From Indiana University:
Fifty participants from archives and institutions all over the world were selected to attend the two-week [first Biennial Audio-Visual Archival Summer School], which covered everything an archivist would need to know about handling an archival collection. Experts in the field from all over taught preservation, cataloging, digitization, copyright and more.
The Biennial Audio-Visual Archival Summer School was structured with lectures every morning and hands-on workshops every afternoon, many of them repeated so participants could get the most out of their conference experience. Participants were given one-on-one time with trainers so they could ask specific questions. The summer school also offered several evening film screenings that included restored films, films that showed reuse of archival films and films that told a preservation story. The summer school was an initiative of the IU Libraries Moving Image Archive, in partnership with the International Federation of Film Archives and the Coordinating Council of Audiovisual Archives Associations.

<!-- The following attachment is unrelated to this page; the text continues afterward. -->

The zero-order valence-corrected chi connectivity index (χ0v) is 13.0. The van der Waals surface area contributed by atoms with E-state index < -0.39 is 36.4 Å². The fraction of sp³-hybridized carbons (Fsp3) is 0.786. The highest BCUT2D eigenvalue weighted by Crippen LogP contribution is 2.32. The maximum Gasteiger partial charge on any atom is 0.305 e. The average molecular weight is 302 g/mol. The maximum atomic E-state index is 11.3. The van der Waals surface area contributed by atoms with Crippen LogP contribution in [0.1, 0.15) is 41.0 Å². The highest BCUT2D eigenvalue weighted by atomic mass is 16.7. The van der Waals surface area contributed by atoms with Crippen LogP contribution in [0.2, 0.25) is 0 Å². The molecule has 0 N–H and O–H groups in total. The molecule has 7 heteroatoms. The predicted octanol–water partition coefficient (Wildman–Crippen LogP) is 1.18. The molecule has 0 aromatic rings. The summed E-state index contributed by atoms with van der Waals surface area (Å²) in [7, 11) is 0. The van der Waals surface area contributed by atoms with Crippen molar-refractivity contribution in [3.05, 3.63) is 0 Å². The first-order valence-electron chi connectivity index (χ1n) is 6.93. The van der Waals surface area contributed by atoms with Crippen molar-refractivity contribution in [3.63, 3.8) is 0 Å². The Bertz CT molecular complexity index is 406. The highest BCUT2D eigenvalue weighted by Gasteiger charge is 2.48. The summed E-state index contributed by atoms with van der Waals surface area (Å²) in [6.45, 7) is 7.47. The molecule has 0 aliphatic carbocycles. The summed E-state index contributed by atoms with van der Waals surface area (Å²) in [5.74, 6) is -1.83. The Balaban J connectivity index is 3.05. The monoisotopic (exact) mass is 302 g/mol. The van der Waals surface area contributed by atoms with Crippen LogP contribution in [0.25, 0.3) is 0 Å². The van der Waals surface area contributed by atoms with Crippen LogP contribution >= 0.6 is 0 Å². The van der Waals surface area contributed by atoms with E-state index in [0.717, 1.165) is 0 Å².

Time and change have become some of the biggest threats to audiovisual collections. With motion picture imaging dying away in its traditional form, conventional film has already reached the end of its life. Other media, such as videotapes and audiocassettes, will soon follow. It’s the archivist’s job to protect and preserve those formats, and the content they hold, as much as possible.
“Time is against us,” said Natalie Rose Cassaniti, an assistant conservator at the State Library of New South Wales, Australia. “There are massed collections all over the world, but we are limited with time and funding resources to be able to preserve them. While we are maximizing our efforts to capture content, we are at risk of losing many of our culturally significant collections.